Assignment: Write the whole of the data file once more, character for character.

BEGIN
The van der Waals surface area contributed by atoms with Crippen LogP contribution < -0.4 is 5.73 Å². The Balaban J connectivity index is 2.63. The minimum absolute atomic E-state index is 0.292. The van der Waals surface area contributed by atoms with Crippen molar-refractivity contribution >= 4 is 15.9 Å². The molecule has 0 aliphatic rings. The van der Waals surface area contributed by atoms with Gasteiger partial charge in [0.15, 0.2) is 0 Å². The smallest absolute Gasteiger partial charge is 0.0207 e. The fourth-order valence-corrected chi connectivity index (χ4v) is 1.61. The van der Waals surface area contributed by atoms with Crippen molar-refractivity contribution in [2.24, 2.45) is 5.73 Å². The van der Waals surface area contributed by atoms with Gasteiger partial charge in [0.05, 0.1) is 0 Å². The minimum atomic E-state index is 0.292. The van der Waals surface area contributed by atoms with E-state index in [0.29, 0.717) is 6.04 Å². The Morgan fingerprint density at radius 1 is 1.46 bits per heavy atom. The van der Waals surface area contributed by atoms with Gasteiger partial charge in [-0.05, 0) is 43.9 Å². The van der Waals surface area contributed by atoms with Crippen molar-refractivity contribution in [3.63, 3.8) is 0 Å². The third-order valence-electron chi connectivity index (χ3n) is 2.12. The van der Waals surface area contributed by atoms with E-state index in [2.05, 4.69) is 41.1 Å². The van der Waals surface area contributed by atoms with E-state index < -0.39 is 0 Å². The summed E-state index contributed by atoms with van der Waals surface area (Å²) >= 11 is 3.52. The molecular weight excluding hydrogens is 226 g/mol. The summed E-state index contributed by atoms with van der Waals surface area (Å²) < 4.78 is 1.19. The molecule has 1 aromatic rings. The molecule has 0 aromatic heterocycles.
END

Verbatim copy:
The van der Waals surface area contributed by atoms with Crippen LogP contribution < -0.4 is 5.73 Å². The Balaban J connectivity index is 2.63. The minimum absolute atomic E-state index is 0.292. The van der Waals surface area contributed by atoms with Crippen molar-refractivity contribution >= 4 is 15.9 Å². The molecule has 0 aliphatic rings. The van der Waals surface area contributed by atoms with Gasteiger partial charge in [0.15, 0.2) is 0 Å². The smallest absolute Gasteiger partial charge is 0.0207 e. The fourth-order valence-corrected chi connectivity index (χ4v) is 1.61. The van der Waals surface area contributed by atoms with Crippen molar-refractivity contribution in [2.24, 2.45) is 5.73 Å². The van der Waals surface area contributed by atoms with Gasteiger partial charge in [0.05, 0.1) is 0 Å². The minimum atomic E-state index is 0.292. The van der Waals surface area contributed by atoms with E-state index in [0.29, 0.717) is 6.04 Å². The Morgan fingerprint density at radius 1 is 1.46 bits per heavy atom. The van der Waals surface area contributed by atoms with Gasteiger partial charge in [-0.05, 0) is 43.9 Å². The van der Waals surface area contributed by atoms with Crippen molar-refractivity contribution in [3.63, 3.8) is 0 Å². The third-order valence-electron chi connectivity index (χ3n) is 2.12. The van der Waals surface area contributed by atoms with E-state index in [2.05, 4.69) is 41.1 Å². The van der Waals surface area contributed by atoms with E-state index < -0.39 is 0 Å². The summed E-state index contributed by atoms with van der Waals surface area (Å²) >= 11 is 3.52. The molecular weight excluding hydrogens is 226 g/mol. The summed E-state index contributed by atoms with van der Waals surface area (Å²) < 4.78 is 1.19. The molecule has 1 aromatic rings. The molecule has 0 aromatic heterocycles.